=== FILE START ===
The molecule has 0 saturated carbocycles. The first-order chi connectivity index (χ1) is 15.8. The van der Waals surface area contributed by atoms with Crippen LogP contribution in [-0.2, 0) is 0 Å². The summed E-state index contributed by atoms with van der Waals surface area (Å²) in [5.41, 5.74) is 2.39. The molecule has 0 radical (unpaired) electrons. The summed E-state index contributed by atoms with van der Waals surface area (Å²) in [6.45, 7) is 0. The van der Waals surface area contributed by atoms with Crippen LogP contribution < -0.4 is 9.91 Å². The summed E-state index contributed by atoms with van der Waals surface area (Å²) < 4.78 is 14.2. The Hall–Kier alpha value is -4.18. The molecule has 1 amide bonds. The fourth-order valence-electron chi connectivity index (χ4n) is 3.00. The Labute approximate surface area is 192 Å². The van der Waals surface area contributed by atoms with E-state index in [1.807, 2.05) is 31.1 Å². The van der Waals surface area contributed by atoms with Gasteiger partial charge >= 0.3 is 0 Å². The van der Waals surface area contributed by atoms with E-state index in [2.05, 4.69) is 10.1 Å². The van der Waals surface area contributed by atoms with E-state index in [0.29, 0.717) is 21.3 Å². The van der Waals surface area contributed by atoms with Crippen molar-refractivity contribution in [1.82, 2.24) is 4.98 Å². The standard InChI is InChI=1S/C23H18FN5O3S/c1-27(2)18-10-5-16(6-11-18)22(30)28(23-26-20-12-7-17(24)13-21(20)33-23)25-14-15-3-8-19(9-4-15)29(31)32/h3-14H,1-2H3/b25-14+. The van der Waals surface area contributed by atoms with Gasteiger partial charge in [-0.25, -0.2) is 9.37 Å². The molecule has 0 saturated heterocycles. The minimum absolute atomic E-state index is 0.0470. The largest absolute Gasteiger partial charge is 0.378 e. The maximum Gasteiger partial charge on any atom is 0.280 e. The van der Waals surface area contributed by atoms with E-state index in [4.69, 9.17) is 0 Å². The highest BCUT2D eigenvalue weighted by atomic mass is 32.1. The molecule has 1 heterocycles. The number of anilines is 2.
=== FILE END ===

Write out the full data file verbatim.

The molecule has 0 saturated carbocycles. The first-order chi connectivity index (χ1) is 15.8. The van der Waals surface area contributed by atoms with Crippen LogP contribution in [-0.2, 0) is 0 Å². The summed E-state index contributed by atoms with van der Waals surface area (Å²) in [5.41, 5.74) is 2.39. The molecule has 0 radical (unpaired) electrons. The summed E-state index contributed by atoms with van der Waals surface area (Å²) in [6.45, 7) is 0. The van der Waals surface area contributed by atoms with Crippen LogP contribution < -0.4 is 9.91 Å². The summed E-state index contributed by atoms with van der Waals surface area (Å²) < 4.78 is 14.2. The Hall–Kier alpha value is -4.18. The molecule has 1 amide bonds. The fourth-order valence-electron chi connectivity index (χ4n) is 3.00. The Labute approximate surface area is 192 Å². The van der Waals surface area contributed by atoms with E-state index in [1.807, 2.05) is 31.1 Å². The van der Waals surface area contributed by atoms with Gasteiger partial charge >= 0.3 is 0 Å². The van der Waals surface area contributed by atoms with E-state index in [2.05, 4.69) is 10.1 Å². The van der Waals surface area contributed by atoms with E-state index in [0.29, 0.717) is 21.3 Å². The van der Waals surface area contributed by atoms with Crippen molar-refractivity contribution in [1.82, 2.24) is 4.98 Å². The standard InChI is InChI=1S/C23H18FN5O3S/c1-27(2)18-10-5-16(6-11-18)22(30)28(23-26-20-12-7-17(24)13-21(20)33-23)25-14-15-3-8-19(9-4-15)29(31)32/h3-14H,1-2H3/b25-14+. The van der Waals surface area contributed by atoms with Gasteiger partial charge in [-0.25, -0.2) is 9.37 Å². The molecule has 0 saturated heterocycles. The minimum absolute atomic E-state index is 0.0470. The largest absolute Gasteiger partial charge is 0.378 e. The maximum Gasteiger partial charge on any atom is 0.280 e. The van der Waals surface area contributed by atoms with E-state index in [4.69, 9.17) is 0 Å². The highest BCUT2D eigenvalue weighted by atomic mass is 32.1. The molecule has 1 heterocycles. The number of anilines is 2.